Students and physicians associated with Texas A&M are weighing in on the coming winter break.

With the COVID-19 pandemic bearing down heavily on the country, Aggies and students across the nation must decide whether to stay home out of an abundance of caution, or mitigate risk in other ways while traveling. Many A&M students and their families will also be deciding how they might celebrate the holiday season a little differently this year.

Andrea Argenal, a biomedical sciences senior, said with COVID-19 affecting students now for over eight months, many have begun to ignore concerns.

“I think most people will be doing exactly as they would, without the pandemic honestly,” Argenal said. “I think at this point, people have kind of normalized COVID-19, and they’re not scared of it anymore as much as we were at the beginning of the pandemic. Their travel around the holidays will be the same as it was before.”

This comes as The New York Times reports a total of over 288,000 confirmed deaths in the United States due to COVID-19. The Times also reports that 1 in 19 residents of Brazos county have contracted the virus since January.

Garry Gore, a physician for Student Health Services, warns against traveling for the break.

“This virus is very easily dispersed when people travel in and out of areas with higher concentrations of infections,” Gore said. “Because so many people are asymptomatic, presymptomatic or minimally symptomatic while infectious, it is easy to feel fine but still infect many others through travel."

Julian Leibowitz, a professor at the A&M College of Medicine and an expert in various strains of coronavirus, said students who plan to travel over the break should take precautions.

“All of the guidelines that have come out from the CDC and the university, like wearing masks and avoiding small rooms with lots of people, are true,” Leibowitz said. “Try and follow the guidelines, it doesn’t mean you have to be a hermit. Wear a mask, it’s better to meet people outdoors than indoors. Use your common sense.”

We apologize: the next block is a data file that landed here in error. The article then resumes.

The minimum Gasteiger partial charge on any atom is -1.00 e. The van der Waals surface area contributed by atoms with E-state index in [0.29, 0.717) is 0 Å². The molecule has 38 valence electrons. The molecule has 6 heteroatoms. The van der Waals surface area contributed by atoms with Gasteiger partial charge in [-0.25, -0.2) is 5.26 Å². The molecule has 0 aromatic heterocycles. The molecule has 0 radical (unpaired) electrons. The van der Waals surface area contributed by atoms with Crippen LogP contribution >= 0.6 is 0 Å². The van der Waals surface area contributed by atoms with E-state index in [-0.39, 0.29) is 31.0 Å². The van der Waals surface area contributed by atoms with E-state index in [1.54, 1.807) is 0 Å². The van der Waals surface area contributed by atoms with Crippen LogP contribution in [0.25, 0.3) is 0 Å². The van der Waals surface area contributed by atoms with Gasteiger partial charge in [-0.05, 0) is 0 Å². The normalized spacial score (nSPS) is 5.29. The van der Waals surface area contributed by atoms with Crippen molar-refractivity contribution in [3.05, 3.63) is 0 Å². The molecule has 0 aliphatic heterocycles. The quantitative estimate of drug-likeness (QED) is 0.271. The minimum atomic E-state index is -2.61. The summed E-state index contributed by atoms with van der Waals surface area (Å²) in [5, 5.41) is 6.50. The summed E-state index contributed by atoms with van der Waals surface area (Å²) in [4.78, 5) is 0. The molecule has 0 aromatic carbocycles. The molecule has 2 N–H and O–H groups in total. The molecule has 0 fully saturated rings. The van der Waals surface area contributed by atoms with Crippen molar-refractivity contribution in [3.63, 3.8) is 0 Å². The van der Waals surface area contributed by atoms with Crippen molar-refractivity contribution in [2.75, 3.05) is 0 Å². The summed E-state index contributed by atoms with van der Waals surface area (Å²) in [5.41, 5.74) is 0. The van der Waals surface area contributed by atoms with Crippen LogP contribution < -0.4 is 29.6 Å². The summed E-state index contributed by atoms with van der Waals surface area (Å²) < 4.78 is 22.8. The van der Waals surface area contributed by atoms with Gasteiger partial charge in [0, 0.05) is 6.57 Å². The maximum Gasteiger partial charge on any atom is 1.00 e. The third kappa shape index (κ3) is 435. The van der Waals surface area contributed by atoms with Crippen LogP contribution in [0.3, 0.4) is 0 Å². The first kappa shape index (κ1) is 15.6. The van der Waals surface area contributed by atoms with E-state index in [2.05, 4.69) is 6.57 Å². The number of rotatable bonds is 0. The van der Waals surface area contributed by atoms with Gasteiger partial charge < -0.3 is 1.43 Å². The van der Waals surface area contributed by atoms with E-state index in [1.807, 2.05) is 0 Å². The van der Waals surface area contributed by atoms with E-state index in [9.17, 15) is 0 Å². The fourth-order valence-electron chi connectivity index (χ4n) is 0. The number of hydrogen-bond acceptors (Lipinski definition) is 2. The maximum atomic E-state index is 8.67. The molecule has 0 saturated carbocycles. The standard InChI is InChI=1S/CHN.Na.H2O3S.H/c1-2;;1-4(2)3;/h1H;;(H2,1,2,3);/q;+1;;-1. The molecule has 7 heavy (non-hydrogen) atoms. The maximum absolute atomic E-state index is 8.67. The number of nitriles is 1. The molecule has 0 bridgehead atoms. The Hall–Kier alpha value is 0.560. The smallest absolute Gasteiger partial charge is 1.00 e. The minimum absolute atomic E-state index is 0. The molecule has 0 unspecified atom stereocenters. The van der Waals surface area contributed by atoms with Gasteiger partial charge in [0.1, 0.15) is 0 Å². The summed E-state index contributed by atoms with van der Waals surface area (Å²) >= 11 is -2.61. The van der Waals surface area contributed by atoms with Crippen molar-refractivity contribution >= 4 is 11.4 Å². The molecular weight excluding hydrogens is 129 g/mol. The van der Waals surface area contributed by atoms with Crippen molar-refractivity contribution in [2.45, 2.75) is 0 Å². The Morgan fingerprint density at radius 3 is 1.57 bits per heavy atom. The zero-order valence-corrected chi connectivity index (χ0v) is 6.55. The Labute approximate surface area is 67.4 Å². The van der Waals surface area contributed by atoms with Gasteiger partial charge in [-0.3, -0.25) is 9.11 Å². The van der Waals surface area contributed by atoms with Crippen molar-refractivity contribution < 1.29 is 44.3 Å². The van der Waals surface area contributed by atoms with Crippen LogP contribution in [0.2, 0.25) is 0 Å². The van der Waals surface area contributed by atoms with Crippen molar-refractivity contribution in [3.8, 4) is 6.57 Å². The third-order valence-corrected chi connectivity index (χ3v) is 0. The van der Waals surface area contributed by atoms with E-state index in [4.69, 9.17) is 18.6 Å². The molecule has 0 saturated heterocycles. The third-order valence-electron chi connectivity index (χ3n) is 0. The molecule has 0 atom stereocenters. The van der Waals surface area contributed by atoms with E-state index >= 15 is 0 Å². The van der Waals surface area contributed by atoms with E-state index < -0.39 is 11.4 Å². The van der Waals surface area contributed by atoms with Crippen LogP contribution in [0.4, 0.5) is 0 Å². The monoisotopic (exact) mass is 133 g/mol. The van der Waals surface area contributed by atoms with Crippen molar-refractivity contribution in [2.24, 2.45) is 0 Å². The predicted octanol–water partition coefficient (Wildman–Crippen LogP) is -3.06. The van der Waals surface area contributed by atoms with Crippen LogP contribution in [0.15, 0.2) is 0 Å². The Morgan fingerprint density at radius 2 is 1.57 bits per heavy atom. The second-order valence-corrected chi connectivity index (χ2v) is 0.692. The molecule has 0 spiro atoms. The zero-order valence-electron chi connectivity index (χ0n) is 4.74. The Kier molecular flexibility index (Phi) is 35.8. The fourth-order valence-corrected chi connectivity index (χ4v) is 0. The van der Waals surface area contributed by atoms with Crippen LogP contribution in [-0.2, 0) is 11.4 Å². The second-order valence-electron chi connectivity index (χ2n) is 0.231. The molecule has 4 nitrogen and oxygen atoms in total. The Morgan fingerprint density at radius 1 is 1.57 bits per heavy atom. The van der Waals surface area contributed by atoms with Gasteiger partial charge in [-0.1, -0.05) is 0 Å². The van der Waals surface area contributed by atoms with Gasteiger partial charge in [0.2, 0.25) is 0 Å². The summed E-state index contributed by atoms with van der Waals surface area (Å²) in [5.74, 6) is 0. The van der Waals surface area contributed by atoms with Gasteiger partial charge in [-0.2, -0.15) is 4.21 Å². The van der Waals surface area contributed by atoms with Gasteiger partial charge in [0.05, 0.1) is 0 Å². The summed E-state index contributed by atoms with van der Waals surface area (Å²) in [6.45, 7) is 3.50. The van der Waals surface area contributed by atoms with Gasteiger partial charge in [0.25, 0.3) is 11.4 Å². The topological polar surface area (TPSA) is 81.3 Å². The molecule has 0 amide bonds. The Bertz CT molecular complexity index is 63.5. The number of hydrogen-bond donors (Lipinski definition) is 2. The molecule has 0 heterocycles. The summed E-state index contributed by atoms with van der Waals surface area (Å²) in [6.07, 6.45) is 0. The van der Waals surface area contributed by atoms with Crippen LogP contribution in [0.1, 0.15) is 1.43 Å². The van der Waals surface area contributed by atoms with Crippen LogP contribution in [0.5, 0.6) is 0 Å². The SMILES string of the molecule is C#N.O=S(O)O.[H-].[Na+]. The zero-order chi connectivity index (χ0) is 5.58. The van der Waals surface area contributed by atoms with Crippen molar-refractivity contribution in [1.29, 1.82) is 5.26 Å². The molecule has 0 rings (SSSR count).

This month, thousands of Aggies will celebrate the holidays, leaving families with tough decisions about how to handle gathering safely.

Argenal said her family has a solution.

“We are lucky enough that our family is down in McAllen and it doesn’t really get that cold,” Argenal said. “So the way that we dealt with thanksgiving is probably the way we are going to deal with Christmas and New Years. We are just all going to get together at somebody’s house, outside, and socially distanced between different people that live in different houses, wearing a mask whenever we’re inside.”

According to Argenal, her family will exchange Christmas gifts primarily through shipping gifts directly from a retailer to the recipient, thus minimizing necessary contact between households. Leibowitz said that gift exchanging, for the most part, is fairly safe.

“I think the risk of a virus being transferred on an object is really fairly small and you always have the option, if you want, of taking a paper towel and spraying it with some alcohol and wiping it down if appropriate,” Leibowitz said. “Or just letting it age for a couple days. At room temperature, viruses degrade.”

According to Leibowitz, enjoying a long winter break and the holiday season can be done safely and responsibly.

“People should use their common sense,” said Leibowitz. “The CDC guidelines and trying, though it’s hard during the holidays, to do some social distancing. It’s good advice. If you have symptoms or you have a high-risk of exposure, get yourself tested.”

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